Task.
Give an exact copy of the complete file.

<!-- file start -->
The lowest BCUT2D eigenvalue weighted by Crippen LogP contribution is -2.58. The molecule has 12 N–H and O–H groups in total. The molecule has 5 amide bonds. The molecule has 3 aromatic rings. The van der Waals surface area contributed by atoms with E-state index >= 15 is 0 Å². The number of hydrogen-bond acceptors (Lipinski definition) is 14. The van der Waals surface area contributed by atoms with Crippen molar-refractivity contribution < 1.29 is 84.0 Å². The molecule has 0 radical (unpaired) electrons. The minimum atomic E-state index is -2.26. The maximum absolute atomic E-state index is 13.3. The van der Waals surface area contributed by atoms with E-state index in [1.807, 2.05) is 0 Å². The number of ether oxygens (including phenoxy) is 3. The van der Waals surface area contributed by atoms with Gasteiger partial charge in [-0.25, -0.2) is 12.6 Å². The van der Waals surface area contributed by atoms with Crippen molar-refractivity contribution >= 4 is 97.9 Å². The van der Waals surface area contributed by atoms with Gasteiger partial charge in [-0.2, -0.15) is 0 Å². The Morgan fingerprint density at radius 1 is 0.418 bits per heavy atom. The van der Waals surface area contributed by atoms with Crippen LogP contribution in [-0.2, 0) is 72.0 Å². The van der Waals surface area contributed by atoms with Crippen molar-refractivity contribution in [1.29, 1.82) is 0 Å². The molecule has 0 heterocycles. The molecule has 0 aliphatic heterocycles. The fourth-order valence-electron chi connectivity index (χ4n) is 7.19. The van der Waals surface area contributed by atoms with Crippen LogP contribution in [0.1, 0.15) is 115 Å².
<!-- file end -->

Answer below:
The lowest BCUT2D eigenvalue weighted by Crippen LogP contribution is -2.58. The molecule has 12 N–H and O–H groups in total. The molecule has 5 amide bonds. The molecule has 3 aromatic rings. The van der Waals surface area contributed by atoms with E-state index >= 15 is 0 Å². The number of hydrogen-bond acceptors (Lipinski definition) is 14. The van der Waals surface area contributed by atoms with Crippen molar-refractivity contribution < 1.29 is 84.0 Å². The molecule has 0 radical (unpaired) electrons. The minimum atomic E-state index is -2.26. The maximum absolute atomic E-state index is 13.3. The van der Waals surface area contributed by atoms with E-state index in [1.807, 2.05) is 0 Å². The number of ether oxygens (including phenoxy) is 3. The van der Waals surface area contributed by atoms with Gasteiger partial charge in [-0.25, -0.2) is 12.6 Å². The van der Waals surface area contributed by atoms with Crippen molar-refractivity contribution >= 4 is 97.9 Å². The van der Waals surface area contributed by atoms with Gasteiger partial charge in [-0.2, -0.15) is 0 Å². The Morgan fingerprint density at radius 1 is 0.418 bits per heavy atom. The van der Waals surface area contributed by atoms with Crippen LogP contribution in [-0.2, 0) is 72.0 Å². The van der Waals surface area contributed by atoms with Crippen molar-refractivity contribution in [1.29, 1.82) is 0 Å². The molecule has 0 heterocycles. The molecule has 0 aliphatic heterocycles. The fourth-order valence-electron chi connectivity index (χ4n) is 7.19. The van der Waals surface area contributed by atoms with Crippen LogP contribution in [0.1, 0.15) is 115 Å².